A question for the Rov; What is the status of the halachos of Dinah d’malchusah with regards to laws that no-one keeps. For example, travelling slightly over the speed limit, etc., is that against halacha besides being against the law? The reason I am asking is to determine if it is considered stealing to ‘piggyback’ onto someone elses wifi. I’m assuming that if the owner is not using his wifi it would be considered zeh nehneh vzeh lo chaser and it may be used, but the thought occurred to me that it’s against the law as well. My guess is that since no-one prosecutes these laws (wifi, 2 miles above speed limit etc.) one may follow the minhag and assume that it does not follow that rubric, however I would appreciate a final ruling on this. This question has been bothering me for quite some time.
Ah Groiseh Yasher Koach.
I have addresses the question of “piggybacking” at length here, and there was also a lively discussion that you’ll be able to see in the comments to the post. I’ve copied the basic answer below, though the comments certainly add more dimensions to it, including the matter of dina demalchusa (the answer assumes that there is no legal problem of piggybacking; it seems that this area of law remains somewhat unresolved).
If nothing is said by the neighbor, it seems that it is permitted to use his wireless connection. Anybody who has an unsecured wireless connection knows that neighbors or passers-by will be able to utilize it, and their leaving the connection unsecured implies a tacit granting of permission for doing so.
Even if a neighbor states that you may not use the wireless connection, there is room to argue that he does not have the right to prohibit its use. If the person is away or asleep, so that others’ use of the connection causes him no loss (in the speed of his own internet surfing), it is a case of zeh neheneh vezeh lo chaser.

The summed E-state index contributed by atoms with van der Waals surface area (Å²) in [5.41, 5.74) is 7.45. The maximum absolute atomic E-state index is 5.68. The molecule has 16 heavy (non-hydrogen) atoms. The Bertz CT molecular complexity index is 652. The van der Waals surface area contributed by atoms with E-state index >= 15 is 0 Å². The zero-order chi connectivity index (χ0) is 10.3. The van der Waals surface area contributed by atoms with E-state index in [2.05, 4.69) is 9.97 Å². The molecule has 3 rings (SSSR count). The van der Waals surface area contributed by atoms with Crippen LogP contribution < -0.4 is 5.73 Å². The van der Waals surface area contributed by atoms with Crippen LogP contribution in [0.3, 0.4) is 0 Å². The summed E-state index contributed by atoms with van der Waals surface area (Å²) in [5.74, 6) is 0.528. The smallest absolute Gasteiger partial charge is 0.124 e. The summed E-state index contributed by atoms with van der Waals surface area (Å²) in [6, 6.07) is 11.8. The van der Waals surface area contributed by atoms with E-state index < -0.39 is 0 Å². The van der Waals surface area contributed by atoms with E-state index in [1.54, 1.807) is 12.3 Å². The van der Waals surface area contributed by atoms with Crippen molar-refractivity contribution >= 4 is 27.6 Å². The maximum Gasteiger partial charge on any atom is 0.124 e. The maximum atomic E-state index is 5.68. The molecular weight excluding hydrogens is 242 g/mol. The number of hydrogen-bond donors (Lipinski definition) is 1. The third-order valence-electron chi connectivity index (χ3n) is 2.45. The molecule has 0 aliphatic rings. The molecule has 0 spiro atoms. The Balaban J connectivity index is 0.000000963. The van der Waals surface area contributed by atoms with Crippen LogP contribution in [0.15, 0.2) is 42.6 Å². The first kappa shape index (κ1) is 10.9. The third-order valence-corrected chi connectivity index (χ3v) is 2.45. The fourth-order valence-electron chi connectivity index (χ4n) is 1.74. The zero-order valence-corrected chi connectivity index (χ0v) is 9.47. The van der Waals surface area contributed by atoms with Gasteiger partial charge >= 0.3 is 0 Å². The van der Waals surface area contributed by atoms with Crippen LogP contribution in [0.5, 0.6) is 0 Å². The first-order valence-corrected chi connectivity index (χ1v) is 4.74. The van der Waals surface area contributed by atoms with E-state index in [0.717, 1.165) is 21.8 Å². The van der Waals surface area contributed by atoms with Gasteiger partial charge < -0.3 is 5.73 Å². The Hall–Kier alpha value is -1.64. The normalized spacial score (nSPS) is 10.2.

Although the Shulchan Aruch (Choshen Mishpat 363:6) rules that a person has the right to forbit others from taking benefit from his property, Rema writes that this applies only to cases in which the owner has some way of deriving benefit or income from his property. Somebody who is sleeping or out of town has no way of deriving benefit from his internet connection, and according to Rema, he would therefore not be within his rights to prohibit its use. According to noda Biyhuda (tinyana 24),Shulchan Aruch does not concur with this ruling, however, in cases for which others’ use in no way violates the ownership of the owner (unlike living in somebody else’s house, which violates his ownership), it is possible that all agree that the owner cannot prevent others from benefiting (see Rav Shimon Shkop, Bava Kama no. 19).
The rationale above applies for times in which the owner is not using the internet, and therefore loses nothing from others’ use of the connection. However, there is room to argue that the owner cannot prevent others from using the connection at any time. The reasoning for this is that a person cannot place his painting on the street, and forbid people from looking at it, thereby forcing all pedestrians to cross the road. A person’s self-made prohibitions cannot force others to take positive action to avoid ‘transgressing’ the prohibition.
[This idea fits well with the Talmudic principle statiing that there is no me’ilahconcerning voice, appearance, and scent. The benefit derived from these intangibles concepts cannot be prohibited, so that a person can never cause others to take positive action to avoid transgressing.]
The same might possible be applicable to a wireless connection. A person can own his sterio system, but he cannot prohibit others from hearing the music that can be heard on the street. In a similar sense, although a person owns his router, he cannot prohibit others from benefiting from the wireless connection. [This might also fall under the category of kol, mareh, and re’ach.] By forbidding you to use his connection, the neighbor is effectively forcing you to turn of the internet function on your computer, or to turn off the automatic detection function that finds wireless connection. It can be argued that this is not within his rights. Once you are connected, it can further be argued that he cannot prevent your from using the connection to surf or to download from the internet.
The argument is strengthened by the fact that if he wishes to, the neighbor is able to secure his connection, and prevent others from using it. However, the final argument (permitting use of his connection even against the owner’s wishes, at all times) still requires further scrutiny.